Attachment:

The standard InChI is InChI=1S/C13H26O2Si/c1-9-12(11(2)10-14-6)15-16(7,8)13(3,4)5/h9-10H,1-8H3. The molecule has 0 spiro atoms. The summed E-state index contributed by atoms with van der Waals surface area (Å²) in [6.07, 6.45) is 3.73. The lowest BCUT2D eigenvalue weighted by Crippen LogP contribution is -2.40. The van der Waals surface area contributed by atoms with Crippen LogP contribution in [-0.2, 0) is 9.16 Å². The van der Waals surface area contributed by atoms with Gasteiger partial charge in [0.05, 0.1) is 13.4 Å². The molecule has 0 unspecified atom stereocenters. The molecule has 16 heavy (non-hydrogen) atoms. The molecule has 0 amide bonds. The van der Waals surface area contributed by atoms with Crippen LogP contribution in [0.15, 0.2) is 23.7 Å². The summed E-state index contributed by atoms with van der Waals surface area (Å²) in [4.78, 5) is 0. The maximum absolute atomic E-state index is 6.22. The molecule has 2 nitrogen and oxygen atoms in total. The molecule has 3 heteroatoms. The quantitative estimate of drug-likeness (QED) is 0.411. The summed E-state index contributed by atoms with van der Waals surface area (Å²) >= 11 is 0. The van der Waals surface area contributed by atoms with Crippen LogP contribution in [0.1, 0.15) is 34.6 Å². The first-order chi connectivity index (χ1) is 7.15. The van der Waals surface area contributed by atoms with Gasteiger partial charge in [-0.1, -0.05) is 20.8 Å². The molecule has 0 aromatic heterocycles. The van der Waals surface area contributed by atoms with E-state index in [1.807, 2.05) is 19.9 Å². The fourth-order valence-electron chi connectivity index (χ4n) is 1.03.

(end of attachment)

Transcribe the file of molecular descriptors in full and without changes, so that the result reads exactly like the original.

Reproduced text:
The standard InChI is InChI=1S/C13H26O2Si/c1-9-12(11(2)10-14-6)15-16(7,8)13(3,4)5/h9-10H,1-8H3. The molecule has 0 spiro atoms. The summed E-state index contributed by atoms with van der Waals surface area (Å²) in [6.07, 6.45) is 3.73. The lowest BCUT2D eigenvalue weighted by Crippen LogP contribution is -2.40. The van der Waals surface area contributed by atoms with Crippen LogP contribution in [-0.2, 0) is 9.16 Å². The van der Waals surface area contributed by atoms with Gasteiger partial charge in [0.05, 0.1) is 13.4 Å². The molecule has 0 unspecified atom stereocenters. The molecule has 16 heavy (non-hydrogen) atoms. The molecule has 0 amide bonds. The van der Waals surface area contributed by atoms with Crippen LogP contribution in [0.15, 0.2) is 23.7 Å². The summed E-state index contributed by atoms with van der Waals surface area (Å²) in [4.78, 5) is 0. The maximum absolute atomic E-state index is 6.22. The molecule has 2 nitrogen and oxygen atoms in total. The molecule has 3 heteroatoms. The quantitative estimate of drug-likeness (QED) is 0.411. The summed E-state index contributed by atoms with van der Waals surface area (Å²) >= 11 is 0. The van der Waals surface area contributed by atoms with Crippen LogP contribution in [0.1, 0.15) is 34.6 Å². The first-order chi connectivity index (χ1) is 7.15. The van der Waals surface area contributed by atoms with Gasteiger partial charge in [-0.1, -0.05) is 20.8 Å². The molecule has 0 aromatic heterocycles. The van der Waals surface area contributed by atoms with E-state index in [1.807, 2.05) is 19.9 Å². The fourth-order valence-electron chi connectivity index (χ4n) is 1.03.